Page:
Brazil’s real declined to a one-week low as federal prosecutors investigated allegations of influence-peddling by former President Luiz Inacio Lula da Silva, broadening a corruption probe that has roiled the government.
The currency erased its gain after a spokesman for the prosecutor’s office in Brasilia said the inquiry was focusing on whether Lula used his influence to win contracts in Panama and Venezuela for the construction company Odebrecht SA.
“This is adding to the political instability environment we’re living in,” said Reginaldo Siaca, a currency manager at TOV Corretora de Cambio in Sao Paulo.
The real depreciated 0.5 percent to 3.1565 per dollar at the close of trade in Sao Paulo, the weakest level on a closing basis since July 10. The real is down 29 percent over the past year, the worst performance among 16 major currencies tracked by Bloomberg.
Lula denies any wrongdoing. All the activities carried out by the former president were legal, said a spokesman at the Lula Institute, a non-profit organization, who asked not to be named citing internal rules. President Dilma Rousseff’s press office didn’t immediately reply to an e-mail seeking comment.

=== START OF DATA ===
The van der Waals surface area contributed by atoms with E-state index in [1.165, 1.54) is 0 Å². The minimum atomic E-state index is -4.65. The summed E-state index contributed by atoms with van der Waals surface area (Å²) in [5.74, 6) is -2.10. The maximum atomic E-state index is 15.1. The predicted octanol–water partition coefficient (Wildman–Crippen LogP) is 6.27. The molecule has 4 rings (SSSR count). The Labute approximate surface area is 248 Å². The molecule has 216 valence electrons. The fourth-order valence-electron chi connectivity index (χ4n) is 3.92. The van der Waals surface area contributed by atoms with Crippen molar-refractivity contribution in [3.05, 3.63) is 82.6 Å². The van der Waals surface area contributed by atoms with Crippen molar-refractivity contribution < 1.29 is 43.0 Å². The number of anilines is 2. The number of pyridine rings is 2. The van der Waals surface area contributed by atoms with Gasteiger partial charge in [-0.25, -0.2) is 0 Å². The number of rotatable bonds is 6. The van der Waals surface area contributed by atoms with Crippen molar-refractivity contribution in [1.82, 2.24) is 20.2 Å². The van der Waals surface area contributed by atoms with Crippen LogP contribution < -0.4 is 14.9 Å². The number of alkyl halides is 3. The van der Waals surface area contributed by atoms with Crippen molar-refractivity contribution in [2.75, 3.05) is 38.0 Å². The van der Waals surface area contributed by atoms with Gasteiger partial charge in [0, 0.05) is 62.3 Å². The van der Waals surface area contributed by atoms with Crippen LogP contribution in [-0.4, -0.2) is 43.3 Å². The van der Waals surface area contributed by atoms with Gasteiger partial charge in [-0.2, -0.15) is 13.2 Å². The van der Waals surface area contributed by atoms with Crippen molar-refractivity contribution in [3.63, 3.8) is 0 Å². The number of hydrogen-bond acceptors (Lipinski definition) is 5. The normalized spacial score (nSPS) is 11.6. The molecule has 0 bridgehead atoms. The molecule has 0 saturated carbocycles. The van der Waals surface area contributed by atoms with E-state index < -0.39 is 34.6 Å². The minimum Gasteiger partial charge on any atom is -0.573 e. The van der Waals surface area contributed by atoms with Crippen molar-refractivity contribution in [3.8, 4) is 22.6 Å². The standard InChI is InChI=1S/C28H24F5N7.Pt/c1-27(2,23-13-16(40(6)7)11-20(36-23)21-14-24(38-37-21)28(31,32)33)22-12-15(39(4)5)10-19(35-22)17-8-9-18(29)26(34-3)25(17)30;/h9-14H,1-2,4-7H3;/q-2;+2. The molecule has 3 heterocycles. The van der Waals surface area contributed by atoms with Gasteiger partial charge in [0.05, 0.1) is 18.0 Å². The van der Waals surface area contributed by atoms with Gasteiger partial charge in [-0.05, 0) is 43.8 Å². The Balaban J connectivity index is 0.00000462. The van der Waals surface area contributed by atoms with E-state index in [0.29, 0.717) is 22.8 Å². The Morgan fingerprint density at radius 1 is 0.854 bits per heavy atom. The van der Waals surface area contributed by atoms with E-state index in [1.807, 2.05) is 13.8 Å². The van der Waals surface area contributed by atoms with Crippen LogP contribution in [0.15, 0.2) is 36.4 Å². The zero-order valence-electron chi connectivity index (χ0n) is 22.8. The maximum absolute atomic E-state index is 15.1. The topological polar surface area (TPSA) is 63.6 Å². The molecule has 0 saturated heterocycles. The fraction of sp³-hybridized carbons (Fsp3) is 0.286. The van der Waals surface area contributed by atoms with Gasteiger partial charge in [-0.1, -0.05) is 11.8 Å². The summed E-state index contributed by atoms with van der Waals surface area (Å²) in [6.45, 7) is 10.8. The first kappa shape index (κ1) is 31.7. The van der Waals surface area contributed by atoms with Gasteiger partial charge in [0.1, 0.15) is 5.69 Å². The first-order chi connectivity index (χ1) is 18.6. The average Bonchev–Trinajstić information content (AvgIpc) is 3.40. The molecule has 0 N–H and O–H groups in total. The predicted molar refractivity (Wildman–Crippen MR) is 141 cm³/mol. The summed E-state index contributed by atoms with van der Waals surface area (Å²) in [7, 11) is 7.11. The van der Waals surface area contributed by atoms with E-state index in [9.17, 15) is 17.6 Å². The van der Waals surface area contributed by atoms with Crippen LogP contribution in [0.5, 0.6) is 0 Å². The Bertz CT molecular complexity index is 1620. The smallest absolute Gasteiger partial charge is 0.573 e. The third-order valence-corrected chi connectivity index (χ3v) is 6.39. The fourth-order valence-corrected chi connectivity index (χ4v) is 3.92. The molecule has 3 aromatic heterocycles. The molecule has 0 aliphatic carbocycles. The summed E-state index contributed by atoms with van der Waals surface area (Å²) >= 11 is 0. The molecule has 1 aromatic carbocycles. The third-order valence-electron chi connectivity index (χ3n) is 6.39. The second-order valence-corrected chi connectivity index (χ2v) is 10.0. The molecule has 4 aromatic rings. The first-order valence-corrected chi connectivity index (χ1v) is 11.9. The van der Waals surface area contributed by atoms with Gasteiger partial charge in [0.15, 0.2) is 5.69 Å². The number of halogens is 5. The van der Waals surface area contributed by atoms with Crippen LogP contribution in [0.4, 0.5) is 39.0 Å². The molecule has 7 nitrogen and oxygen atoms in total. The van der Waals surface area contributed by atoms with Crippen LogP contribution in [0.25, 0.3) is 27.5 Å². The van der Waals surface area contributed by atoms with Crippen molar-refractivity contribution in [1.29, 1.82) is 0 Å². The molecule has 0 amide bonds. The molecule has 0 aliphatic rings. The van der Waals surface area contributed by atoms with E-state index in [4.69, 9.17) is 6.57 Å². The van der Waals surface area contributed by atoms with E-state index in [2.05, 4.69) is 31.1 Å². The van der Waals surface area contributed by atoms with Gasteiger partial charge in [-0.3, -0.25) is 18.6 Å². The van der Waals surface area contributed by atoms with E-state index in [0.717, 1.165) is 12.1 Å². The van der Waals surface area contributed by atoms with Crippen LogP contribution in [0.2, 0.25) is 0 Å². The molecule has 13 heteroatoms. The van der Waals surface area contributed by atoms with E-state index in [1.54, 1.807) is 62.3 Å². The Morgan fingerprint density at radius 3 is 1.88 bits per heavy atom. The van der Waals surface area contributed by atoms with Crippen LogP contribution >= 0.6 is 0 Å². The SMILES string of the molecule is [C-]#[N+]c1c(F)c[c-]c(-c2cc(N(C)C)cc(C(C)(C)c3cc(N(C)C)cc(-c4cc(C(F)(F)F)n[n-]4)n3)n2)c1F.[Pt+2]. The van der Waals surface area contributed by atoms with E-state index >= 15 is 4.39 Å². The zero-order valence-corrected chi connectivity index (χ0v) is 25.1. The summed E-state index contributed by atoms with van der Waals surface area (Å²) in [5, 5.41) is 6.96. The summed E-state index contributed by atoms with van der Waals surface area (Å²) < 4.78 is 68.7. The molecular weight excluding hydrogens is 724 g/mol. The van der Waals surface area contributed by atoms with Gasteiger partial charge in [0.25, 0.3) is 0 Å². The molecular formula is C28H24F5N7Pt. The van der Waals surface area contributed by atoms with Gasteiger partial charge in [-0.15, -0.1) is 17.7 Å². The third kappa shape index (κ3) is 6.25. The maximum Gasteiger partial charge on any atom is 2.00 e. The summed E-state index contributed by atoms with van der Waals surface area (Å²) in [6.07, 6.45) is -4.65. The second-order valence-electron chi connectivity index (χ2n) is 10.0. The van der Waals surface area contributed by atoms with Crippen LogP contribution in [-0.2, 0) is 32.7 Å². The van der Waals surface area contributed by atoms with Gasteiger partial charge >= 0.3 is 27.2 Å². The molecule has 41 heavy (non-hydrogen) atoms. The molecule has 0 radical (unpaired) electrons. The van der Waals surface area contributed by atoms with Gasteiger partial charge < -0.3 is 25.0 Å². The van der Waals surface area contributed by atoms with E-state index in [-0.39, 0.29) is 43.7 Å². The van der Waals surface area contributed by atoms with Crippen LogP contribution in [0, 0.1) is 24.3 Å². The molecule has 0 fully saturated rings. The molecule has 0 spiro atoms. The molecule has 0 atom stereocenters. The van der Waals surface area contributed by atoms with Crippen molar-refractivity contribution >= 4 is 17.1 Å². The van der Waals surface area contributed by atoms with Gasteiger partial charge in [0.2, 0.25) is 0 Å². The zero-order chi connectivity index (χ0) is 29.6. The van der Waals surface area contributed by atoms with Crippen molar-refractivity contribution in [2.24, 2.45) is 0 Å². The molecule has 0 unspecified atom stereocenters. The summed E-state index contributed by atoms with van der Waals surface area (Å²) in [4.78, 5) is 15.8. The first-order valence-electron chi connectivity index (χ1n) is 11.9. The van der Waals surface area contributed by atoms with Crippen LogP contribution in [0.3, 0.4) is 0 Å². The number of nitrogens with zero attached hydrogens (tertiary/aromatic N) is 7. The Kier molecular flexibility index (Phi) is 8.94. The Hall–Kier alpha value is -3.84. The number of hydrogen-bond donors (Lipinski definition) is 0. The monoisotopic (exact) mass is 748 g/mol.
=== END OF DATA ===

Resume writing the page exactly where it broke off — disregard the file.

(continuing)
Allegations that construction companies including Odebrecht paid bribes to state-controlled oil producer Petroleo Brasileiro SA in return for contracts helped send the real down 16 percent this year. Odebrecht has denied wrongdoing.
The real has also fallen this year as the nation struggles with a shrinking economy, above-target inflation, the prospect of reduced demand for its exports in China and an expected increase in U.S. interest rates by the Federal Reserve.
Societe Generale SA strategist Bernd Berg said Thursday that the real will weaken to about 3.32 per dollar in upcoming weeks, a level last seen more than a decade ago.
Efforts to curb government budget deficits and preserve the nation’s credit rating make the real “highly vulnerable to any deterioration of the external environment,” Berg wrote.
The real swung between losses and gains earlier Thursday as the Senate refrained from deciding on legislation that would help reduce budget deficits and promote inflows.
Folha de S. Paulo reported that lawmakers may wait until August to vote on the bill, which would permit the repatriation of funds to pay late taxes without criminal charges. Finance Minister Joaquim Levy urged lawmakers to pass the measure as central bankers met this week with analysts from Moody’s Investors Service, which cited fiscal challenges when it put the country on negative outlook in September.